Looking for Fruit

“Seeing in the distance a fig tree in leaf, [Jesus] went to see if he could find anything on it. When he came to it, he found nothing but leaves, for it was not the season for figs” (v. 13).

- Mark 11:12–14

Even people who do not believe in Jesus usually are willing to grant Him the status of a good moral teacher or maybe even a prophet. There have been exceptions, however, and several of them have pointed to today’s passage to prove that Jesus’ character was not flawless. How could a morally pure individual curse an innocent fig tree? these critics have asked (Mark 11:12–14).

Certainly, something does seem odd about Jesus’ cursing of the fig tree, at least at first glance. After all, we do not normally go around cursing plants that fail to have fruit on them when we think they should. But much of the concern regarding this episode dissipates when we know something about fig trees in the Holy Land.

There are two possibilities that indicate that Jesus’ behavior was not so strange after all. First, some biblical archaeologists have pointed out that while the majority of Palestinian fig trees bear fruit in one particular season, there are other varieties that bear fruit throughout the year or at least during the Passover season when Jesus cursed the fig tree in today’s passage. Since this is the case, perhaps Jesus found one of these trees that normally would have fully developed fruit at the time He saw it but in fact did not.

However, even if Jesus encountered a fig tree that was of the variety that did not bear fruit in the spring, it is still true that fruit would ordinarily be found on those trees that were harvested much later. In the spring, these trees, when they were in leaf, would have small green figs that were edible but not particularly tasty. This tree should have had these figs, but Jesus found none there.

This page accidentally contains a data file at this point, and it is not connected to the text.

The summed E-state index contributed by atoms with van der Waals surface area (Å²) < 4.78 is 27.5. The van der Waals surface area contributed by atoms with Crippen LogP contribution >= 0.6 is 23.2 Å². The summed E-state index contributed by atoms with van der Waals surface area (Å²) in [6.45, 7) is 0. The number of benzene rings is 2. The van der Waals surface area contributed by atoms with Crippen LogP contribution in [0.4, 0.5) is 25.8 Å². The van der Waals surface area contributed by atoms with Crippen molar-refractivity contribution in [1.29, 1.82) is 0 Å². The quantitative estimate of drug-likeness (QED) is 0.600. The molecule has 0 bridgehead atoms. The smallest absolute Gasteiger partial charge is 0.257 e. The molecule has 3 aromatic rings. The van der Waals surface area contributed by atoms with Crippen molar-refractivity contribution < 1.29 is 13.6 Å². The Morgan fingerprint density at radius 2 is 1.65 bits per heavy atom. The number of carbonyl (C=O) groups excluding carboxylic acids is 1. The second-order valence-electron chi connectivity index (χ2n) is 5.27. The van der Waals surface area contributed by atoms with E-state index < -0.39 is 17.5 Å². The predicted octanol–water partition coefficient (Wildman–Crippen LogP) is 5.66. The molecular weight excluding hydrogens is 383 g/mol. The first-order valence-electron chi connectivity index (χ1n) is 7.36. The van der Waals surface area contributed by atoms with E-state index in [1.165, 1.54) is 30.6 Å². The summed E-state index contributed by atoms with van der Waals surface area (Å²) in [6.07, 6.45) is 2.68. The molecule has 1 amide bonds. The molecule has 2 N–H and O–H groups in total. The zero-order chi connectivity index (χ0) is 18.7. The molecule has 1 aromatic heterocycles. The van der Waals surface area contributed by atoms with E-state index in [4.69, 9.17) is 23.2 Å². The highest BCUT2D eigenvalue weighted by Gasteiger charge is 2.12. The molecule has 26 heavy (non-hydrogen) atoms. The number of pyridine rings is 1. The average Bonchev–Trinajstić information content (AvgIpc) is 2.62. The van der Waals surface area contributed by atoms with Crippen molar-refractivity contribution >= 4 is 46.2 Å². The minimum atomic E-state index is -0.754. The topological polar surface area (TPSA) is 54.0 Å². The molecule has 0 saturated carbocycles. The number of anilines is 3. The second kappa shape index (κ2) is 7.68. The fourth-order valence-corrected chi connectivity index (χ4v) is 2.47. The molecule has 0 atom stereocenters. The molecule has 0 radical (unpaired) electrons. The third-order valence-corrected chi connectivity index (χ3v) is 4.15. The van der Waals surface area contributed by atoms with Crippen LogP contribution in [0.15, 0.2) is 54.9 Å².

Jesus was not endeavoring to hurt innocent fig trees when He cursed the fruitless tree. Instead, He took the opportunity, when He did not encounter fruit as He expected, to perform an object lesson for His disciples. The Old Testament prophets frequently provided vivid illustrations of their teaching by their actions. For example, Jeremiah wore a yoke to reveal that Judah would be under the yoke of Babylonian rule (Jer. 27). Jesus cursed the fig tree in order to teach a spiritual lesson. Like the fig tree, the Jews were supposed to bear good fruit. However, in Jesus’ day, He could not find much spiritual fruit among the religious authorities and even many of the people (Mark 11:20–33; see Matt. 23). He cursed the fig tree to warn the people what would happen to them if they did not repent of their fruitlessness.

Coram Deo

A fruitless tree is no good at all, and neither is a fruitless disciple. Those who bear no fruit prove that they never had saving faith to begin with, and those who have saving faith demonstrate their trust in Christ by bearing spiritual fruit (James 2:14–26). As professing Christians, we should be seeking to bear fruit in keeping with repentance, asking God to do what He needs to do in order to make us ever more fruitful.

Passages for Further Study

Ezekiel 4
Matthew 21:18–22

First published in Tabletalk Magazine, an outreach of Ligonier. For permissions, view our Copyright Policy.